A trip to Logan’s childhood home threatens to fracture the family even further, as Rhea continues to squeeze her way into the Roy’s inner circle.
Wow, a lot has happened in the past couple of weeks, eh? Obligations forced me to skip last week’s recap of “Return,” which saw the Pierce-abandoned Rhea Jarrell (Holly Hunter) latch herself onto Waystar by way of becoming Logan’s (Brian Cox) new lover, but the ripple effects of her involvement are causing even bigger waves than one could anticipate. And in “Dundee,” we see those waves — and other butterfly effects from earlier — come crashing to shore in deliciously tragic ways.
This week, our window into the Roys manifests in the family’s return to Logan’s childhood home of Dundee, Scotland, the site of a dedication commemorating five decades in the business — once a modest affair, now boosted by Rhea into a glitzy, big-budget gala. The kids already have to go through their own motions, recording hollow salutations to their dad that will get played the big event; performances range from pathetically fawning in Ken (Jeremy Strong) and Conner (Alan Ruck), to more biting, backhanded salutations from spurned children Roman (Kieran Culkin) and Shiv (Sarah Snook).
For the kids, though, Dundee represents the rare chance to band together to take down Rhea, a woman quickly changing the landscape of their own prospects in the company. It’s personal for Shiv, of course, having been the recipient of Rhea’s manipulations last episode, but the rest of the kids are all too willing to take down this new X factor in the family dynamic before she spends their fortunes away.
And so the family jets off to Dundee, a small, quaint Scottish town that serves as the mysterious Kane-ian setting for Logan’s origin story. Logan’s always been a mercurial figure – keeping the audience at arm’s length as much as he does his children, a power move intended to keep us off balance and under his thumb – but returning home puts him in his most vulnerable position since he had a stroke in season one, and even then it’s a tight race. Driving past an old bandstand that elicits only a knowing, wistful chuckle he won’t explain, or abandoning a photo op at his childhood home, Dundee has a curious effect on Logan that’s fascinating to watch.
Cox is especially great here, modulating his typical ferocity to fight off the feelings of nostalgia he might be experiencing. What kind of formative trauma did he experience here? What about the childhood death of his sister Rose (which we learn after the Roy kids bait Rhea into toasting her, to stony silence) causes such distress? We’ll never know, and Logan (and Succession as a whole) wants to keep it that way.
Logan’s always been a mercurial figure … but returning home puts him in his most vulnerable position since he had a stroke in season one.
Of course, all of the kids’ efforts to undermine Rhea – revealing that she doesn’t drink, trying to get the all-too-understanding Marcia (Hiam Abbass) to care about her philandering husband – backfire in “Dundee”‘s end, as Logan publicly announces his naming of her as CEO. We’re in the Age of Rhea Jarrell now, and the kids have never been in such a vulnerable position. That said, so is Rhea, as the threat of a principled whistleblower who can’t be bought threatens to take Waystar down with more bombshells about the Cruises crisis, and her with it. Still, those are concerns for next week.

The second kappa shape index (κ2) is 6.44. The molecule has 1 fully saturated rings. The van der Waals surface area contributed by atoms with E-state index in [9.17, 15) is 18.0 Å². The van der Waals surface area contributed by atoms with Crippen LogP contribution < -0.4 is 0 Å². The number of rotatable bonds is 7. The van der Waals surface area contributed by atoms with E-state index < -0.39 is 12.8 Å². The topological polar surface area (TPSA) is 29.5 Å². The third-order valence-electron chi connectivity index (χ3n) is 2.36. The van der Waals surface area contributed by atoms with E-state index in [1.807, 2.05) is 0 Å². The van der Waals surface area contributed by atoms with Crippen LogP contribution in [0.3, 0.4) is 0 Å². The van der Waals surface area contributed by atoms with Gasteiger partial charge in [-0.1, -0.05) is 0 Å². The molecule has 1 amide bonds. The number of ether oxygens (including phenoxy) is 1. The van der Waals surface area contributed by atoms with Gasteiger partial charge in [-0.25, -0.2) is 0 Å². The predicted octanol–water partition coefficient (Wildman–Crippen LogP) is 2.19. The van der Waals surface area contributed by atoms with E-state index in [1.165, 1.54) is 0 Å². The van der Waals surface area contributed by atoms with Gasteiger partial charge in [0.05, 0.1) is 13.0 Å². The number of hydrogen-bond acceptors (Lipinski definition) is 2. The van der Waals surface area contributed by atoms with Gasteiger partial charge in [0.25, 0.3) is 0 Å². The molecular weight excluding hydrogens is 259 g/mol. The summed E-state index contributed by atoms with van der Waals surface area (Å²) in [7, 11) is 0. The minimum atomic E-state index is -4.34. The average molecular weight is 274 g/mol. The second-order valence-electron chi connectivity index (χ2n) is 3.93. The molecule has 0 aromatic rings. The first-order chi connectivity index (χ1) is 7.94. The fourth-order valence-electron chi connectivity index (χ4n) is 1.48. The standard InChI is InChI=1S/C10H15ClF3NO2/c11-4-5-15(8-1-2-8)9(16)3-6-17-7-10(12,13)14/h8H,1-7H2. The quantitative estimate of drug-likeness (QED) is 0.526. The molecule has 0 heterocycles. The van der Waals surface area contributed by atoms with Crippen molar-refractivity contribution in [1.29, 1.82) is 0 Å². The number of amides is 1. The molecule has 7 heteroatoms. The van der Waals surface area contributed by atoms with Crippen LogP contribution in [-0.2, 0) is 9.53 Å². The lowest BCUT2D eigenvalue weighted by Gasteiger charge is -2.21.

For a show about the ways in which unchecked wealth allows damaged people to project their damage onto all the others, one has to wonder if this Cruises whistleblower crisis is going to amount to anything. It’s a well-timed week for this kind of intrigue, as the Trump administration reels against a true ‘gotcha’ moment in a sea of gotcha moments that might lead to his impeachment. Will this be the thing that finally matters — someone who cannot be bought? At least in the fictional world of Succession, it’s also a delight to watch rich power-hungry assholes scramble to understand the idea that they can’t bury a problem with money or threats. Gives me hope.
- We also see the return of James Cromwell as Logan’s liberal, environmentalist brother (and Greg’s dad) Ewan, who comes with no minced words for Logan’s greedy expansionism. “The Logan Roy School of Journalism — what’s next, the Jack the Ripper Women’s Health Clinic?” (He also comes with an ultimatum for bottom-feeder Greg (Nicholas Braun), who threatens to take away his son’s inheritance unless he stops working for Logan, one of many ways in which Greg gets to squirm this episode — hello, sand mites.)
- More developments for Gerri (J. Smith-Cameron) and Roman, the Power Couple of the Hour – they might get married? Or as Roman puts it, “an equivalent – like I kidnap you and force you to live with me?… You eat me, I eat you, like they do in Germany.”
- Speaking of “Sands,” Conner’s girlfriend Willa (Justine Lupe) just opened previews for her new play at Con’s expense. We don’t get to see it, but dollars to donuts it isn’t great (“Most of the lines you heard tonight were placeholders,” she warns). Still, it gives Ken the chance to chase the chance for a normal life with an all-too-clingy fling with one of the actresses from the show, Jennifer (Sydney Lemmon), flying her out to Dundee while the show is going on. It’s fun to see the show twist the knife in Conner’s delusions, to be sure, but her presence is also deeply tragic for Ken, who’s looking for any excuse to feel alive even as his daddy remains dangerously on his mind.
- While we’re on the subject, holy shit that cringeworthy Kendall Roy rap, baseball jersey and all. It’s just…. this show keeps on giving, that’s all.
- For what it’s worth, Marcia has been down the road of a new Logan Roy lover before, and she gives as good as she gets. It’s no wonder she brushes off Shiv’s concerns; she’s got Rhea pinned to the wall with a few well-placed jabs about getting tested for STDs.